Universe, I am not writing about movies today. This blog should just be a literature blog. My reviews have never been the same as other movie reviews. That is because I want to discuss more about the media than the gut reaction I had while experiencing them. Whether or not art is its purest when experienced on a first impression or as a study, I can't begin to say. What I can say is that I enjoy discussing art to the furthest extent it can be taken. And so this blog will now become a dumping ground for all of my media thoughts.
I have recently started a Twitter account detailing my reemergence into the Wheel of Time book series written by Robert Jordan and completed just earlier this year by Brandon Sanderson. The account is called @wheeloftimetrav (the word "traveler" had too many characters). I took my inspiration largely from another Twitter user going by the handle @mugglehustle, who is detailing his experiences as he reads the Harry Potter series for the first time. It is a hilarious and wistful experience, one that I suggest to any who wish to remember how it felt to experience them anew. My other muses were two of my personal friends who are doing the same thing but with the Zelda video game series. Their accounts are @jackhyrule and @hyrulespad.
These Twitter chronicles are a nice way to find a community while doing the very personal and solitary activity of reading. The experience is similar to a book group, but I feel its more like talking during a movie. And I love it. However, Twitter is necessarily brief, which is not good for prolonged discussion.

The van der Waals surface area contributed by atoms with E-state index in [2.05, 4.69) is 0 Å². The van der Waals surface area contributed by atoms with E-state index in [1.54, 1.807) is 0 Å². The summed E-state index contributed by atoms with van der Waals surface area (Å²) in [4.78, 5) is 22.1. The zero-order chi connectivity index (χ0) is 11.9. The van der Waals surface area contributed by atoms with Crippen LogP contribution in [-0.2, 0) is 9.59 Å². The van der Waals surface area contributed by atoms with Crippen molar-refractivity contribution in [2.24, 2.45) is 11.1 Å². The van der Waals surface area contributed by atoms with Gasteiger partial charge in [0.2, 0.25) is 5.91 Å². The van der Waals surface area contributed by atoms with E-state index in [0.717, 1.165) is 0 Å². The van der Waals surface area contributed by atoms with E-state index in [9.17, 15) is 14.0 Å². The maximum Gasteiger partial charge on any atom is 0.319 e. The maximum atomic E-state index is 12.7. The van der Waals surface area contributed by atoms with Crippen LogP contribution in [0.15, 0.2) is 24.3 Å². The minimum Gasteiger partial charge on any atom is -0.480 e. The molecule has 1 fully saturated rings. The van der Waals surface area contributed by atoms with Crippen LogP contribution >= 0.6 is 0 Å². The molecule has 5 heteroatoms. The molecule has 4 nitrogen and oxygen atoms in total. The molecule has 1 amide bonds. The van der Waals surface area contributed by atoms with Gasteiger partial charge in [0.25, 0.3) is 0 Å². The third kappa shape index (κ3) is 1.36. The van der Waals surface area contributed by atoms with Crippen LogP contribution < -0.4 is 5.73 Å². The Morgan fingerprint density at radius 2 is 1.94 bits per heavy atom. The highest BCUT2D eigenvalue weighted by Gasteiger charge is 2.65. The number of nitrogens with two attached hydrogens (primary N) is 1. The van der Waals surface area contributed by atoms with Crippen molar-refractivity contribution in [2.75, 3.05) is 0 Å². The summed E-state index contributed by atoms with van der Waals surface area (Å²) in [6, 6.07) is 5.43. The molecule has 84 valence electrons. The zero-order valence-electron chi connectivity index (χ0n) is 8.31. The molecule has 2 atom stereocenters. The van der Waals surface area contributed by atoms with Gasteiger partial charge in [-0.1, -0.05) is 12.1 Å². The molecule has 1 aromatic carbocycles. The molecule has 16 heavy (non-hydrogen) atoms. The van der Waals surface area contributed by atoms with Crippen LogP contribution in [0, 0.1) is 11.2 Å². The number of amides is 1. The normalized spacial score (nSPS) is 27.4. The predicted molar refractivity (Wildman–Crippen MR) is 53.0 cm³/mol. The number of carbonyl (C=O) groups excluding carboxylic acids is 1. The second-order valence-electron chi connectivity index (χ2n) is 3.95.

Earlier this evening I began what turned into a twenty minute tweetfest with myself over the gender roles and sex balance of the first book in the Wheel of Time. Now, I am not a very well read feminist scholar. I have had a few college courses on sex, race, and gender studies in film but I am far from the most dedicated feminist. That said, I almost always agree with the feminist logic.
The Wheel of Time does not lend itself well to feminism, however. It was started 23 years ago and I don't know how far the feminist dialogue has come within that time, but I can imagine its developed quite a bit. The story starts with several surprisingly strong female characters all with more social and literal power than most men. This changes pretty quickly after the first book and eventually becomes a harem situation. Quite the turn about.
I have not finished the series yet (that's why I started the Twitter account) so I can't say how it ends, but I'm going to go out on a limb and just say that this series is not a good example of gender equality. That said, I found myself feeling increasing uncomfortable talking about my opinions on the female characters in the book so far because it probably reveals my own biased feelings about what women should or should not be, which I have no right to dictate. I understand that I cannot express any opinions about womanhood that do not coincide with the current feminist beliefs without branding myself an enemy to all things female, which I also do not wish to do. Yet, I feel I have a right to have a say on how the characters came across to me. Basically, I felt that I needed a more appropriate venue than Twitter to discuss this topic. So here we are.
I have already had my say on this topic on my Twitter account (https://twitter.com/WheelofTimeTrav). Feel free to read up and leave your thoughts here or there. But from now on when I have extended observations I will take them here to have, hopefully, a more civilized discussion.